After a cursory search, we decided to go forward with our plan to rescue Gundigoot. Stopping at the first secret door, we checked with the goggles and saw jail cells on the other side. As we came through, an alarm was raised and it was time for initiative again. Initially, we found ourselves fighting our way out of a narrow corridor, which allowed Einar to hold the front rank and get in lots of killin'. The first opponent was an eight foot tall humanoid with the face of a mandrill. He may have been big, but he went down hard with another crit from E's greataxe. Another of his kind challenged us and fell, and then human thugs behind them. One fled (having seen his mate go down with one hit), shouting "Get the fire beast!"
As we pressed down the corridor, we found Gundigoot in one of the cells. Of course, by this point, we'd already strung ourselves out a bit and the prospect of a "fire beast" meant we were going to stick around and clean this place out rather than flee out the tunnels.
As it turned out, the fire beast was a pyrolisk, a creature that would have been much more problematic if not for Farrukh's ability to cast Produce Water at will. As it was, between Einar hitting it a few times and Farrukh hitting and biting it, the thing went down before it could do us much harm.
And that's where we left off. Next week, I run Barbarians of Lemuria, but I even I'm far more looking forward to the next session in this game.
Some of this (OK, a lot of this) is due to personal conceit. I don't like using canned adventures at conventions. It feels lazy and less creative. I like making up stuff. I like building worlds and creating characters to populate them. I don't mind starting with someone else's foundations, but I want the thing to have my own stamp on it by the time it gets to the table.
Fortunately, my Tuesday group is good for this sort of thing. They're happy to interrupt a playtest so we can talk through the things that aren't working. If they improvise something, I'll run with it and see where it goes.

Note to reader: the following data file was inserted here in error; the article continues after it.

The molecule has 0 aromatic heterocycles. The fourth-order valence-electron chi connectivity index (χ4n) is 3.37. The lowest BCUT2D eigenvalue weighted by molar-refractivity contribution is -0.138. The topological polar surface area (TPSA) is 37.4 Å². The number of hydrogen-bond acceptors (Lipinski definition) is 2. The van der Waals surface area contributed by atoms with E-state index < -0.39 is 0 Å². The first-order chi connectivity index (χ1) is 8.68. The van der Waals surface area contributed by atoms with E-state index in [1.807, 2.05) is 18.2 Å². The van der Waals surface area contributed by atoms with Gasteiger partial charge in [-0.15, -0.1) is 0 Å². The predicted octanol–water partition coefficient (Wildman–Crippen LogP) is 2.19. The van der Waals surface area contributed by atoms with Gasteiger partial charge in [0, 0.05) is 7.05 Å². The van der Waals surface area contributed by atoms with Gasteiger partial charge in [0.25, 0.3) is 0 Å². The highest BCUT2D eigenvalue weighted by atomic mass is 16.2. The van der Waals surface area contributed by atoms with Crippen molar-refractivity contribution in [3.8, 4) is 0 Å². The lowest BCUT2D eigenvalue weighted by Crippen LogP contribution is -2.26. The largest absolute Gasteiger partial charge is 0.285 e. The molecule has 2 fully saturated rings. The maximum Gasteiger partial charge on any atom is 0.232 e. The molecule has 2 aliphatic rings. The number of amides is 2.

Here's today's inspirational bit. I don't play MMORPGs, but I love highlight trailers. I can't comment on how good a game "Age of Conan" is, but I'll be damned if it doesn't look beautiful.
The current plan is to start off with one of the adventures out of the book, with a few personal modifications. I expect it'll run a bit short and we can workshop things to flesh out the action a bit. Once I've got that, I think I'll crowdsource it a bit here and on RPGnet to see if we can squeeze the maximum amount of awesome into it.
More on this as it develops. In the meantime, some inspirational artwork:
Turns out, there's some good stuff in there. Not all of it, and lord knows I'll have to change and flesh out a ton of stuff to actually make a work of coherent fiction out of it, but some good ideas.
At any rate, that got me looking at Champions stuff, and realizing that I've really never sat down and figured out HERO System 6th Edition, like I always said I was going to do, and the next thing I knew, I'd fired up Hero Designer, sat down with an NPC out of one of the world books, and started entering stats.